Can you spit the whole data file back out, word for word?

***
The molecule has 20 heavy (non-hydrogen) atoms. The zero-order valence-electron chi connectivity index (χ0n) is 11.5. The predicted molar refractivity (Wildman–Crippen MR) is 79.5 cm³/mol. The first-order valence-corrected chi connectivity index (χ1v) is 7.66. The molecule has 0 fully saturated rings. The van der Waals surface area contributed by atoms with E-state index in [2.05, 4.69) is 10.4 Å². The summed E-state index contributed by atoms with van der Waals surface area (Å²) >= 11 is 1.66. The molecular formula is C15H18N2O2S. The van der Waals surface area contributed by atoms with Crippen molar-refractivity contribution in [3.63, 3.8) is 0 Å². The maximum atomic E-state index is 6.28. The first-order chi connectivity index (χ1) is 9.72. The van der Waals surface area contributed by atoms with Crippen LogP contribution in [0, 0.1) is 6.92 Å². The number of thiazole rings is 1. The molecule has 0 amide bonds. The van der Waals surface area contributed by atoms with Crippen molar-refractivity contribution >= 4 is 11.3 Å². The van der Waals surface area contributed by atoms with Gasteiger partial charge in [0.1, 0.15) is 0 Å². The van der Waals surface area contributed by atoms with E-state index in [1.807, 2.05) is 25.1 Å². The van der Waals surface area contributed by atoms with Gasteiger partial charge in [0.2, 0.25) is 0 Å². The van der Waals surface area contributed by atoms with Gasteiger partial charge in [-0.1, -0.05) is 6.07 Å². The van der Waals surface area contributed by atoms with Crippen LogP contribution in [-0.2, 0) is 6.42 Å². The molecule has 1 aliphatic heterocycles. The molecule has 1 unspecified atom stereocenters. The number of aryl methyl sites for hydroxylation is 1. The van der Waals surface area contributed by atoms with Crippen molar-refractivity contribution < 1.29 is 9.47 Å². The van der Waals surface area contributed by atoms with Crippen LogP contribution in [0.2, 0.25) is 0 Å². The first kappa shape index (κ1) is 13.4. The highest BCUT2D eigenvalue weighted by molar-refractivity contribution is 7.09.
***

The molecule has 20 heavy (non-hydrogen) atoms. The zero-order valence-electron chi connectivity index (χ0n) is 11.5. The predicted molar refractivity (Wildman–Crippen MR) is 79.5 cm³/mol. The first-order valence-corrected chi connectivity index (χ1v) is 7.66. The molecule has 0 fully saturated rings. The van der Waals surface area contributed by atoms with E-state index in [2.05, 4.69) is 10.4 Å². The summed E-state index contributed by atoms with van der Waals surface area (Å²) >= 11 is 1.66. The molecular formula is C15H18N2O2S. The van der Waals surface area contributed by atoms with Crippen molar-refractivity contribution in [3.63, 3.8) is 0 Å². The maximum atomic E-state index is 6.28. The first-order chi connectivity index (χ1) is 9.72. The van der Waals surface area contributed by atoms with Crippen LogP contribution in [0, 0.1) is 6.92 Å². The number of thiazole rings is 1. The molecule has 0 amide bonds. The van der Waals surface area contributed by atoms with Crippen molar-refractivity contribution >= 4 is 11.3 Å². The van der Waals surface area contributed by atoms with Gasteiger partial charge in [0.1, 0.15) is 0 Å². The van der Waals surface area contributed by atoms with E-state index in [1.807, 2.05) is 25.1 Å². The van der Waals surface area contributed by atoms with Gasteiger partial charge in [0.2, 0.25) is 0 Å². The van der Waals surface area contributed by atoms with Gasteiger partial charge in [-0.1, -0.05) is 6.07 Å². The van der Waals surface area contributed by atoms with Crippen LogP contribution in [-0.2, 0) is 6.42 Å². The molecule has 1 aliphatic heterocycles. The molecule has 1 unspecified atom stereocenters. The number of aryl methyl sites for hydroxylation is 1. The van der Waals surface area contributed by atoms with Crippen molar-refractivity contribution < 1.29 is 9.47 Å². The van der Waals surface area contributed by atoms with Crippen LogP contribution in [0.2, 0.25) is 0 Å². The first kappa shape index (κ1) is 13.4. The highest BCUT2D eigenvalue weighted by molar-refractivity contribution is 7.09.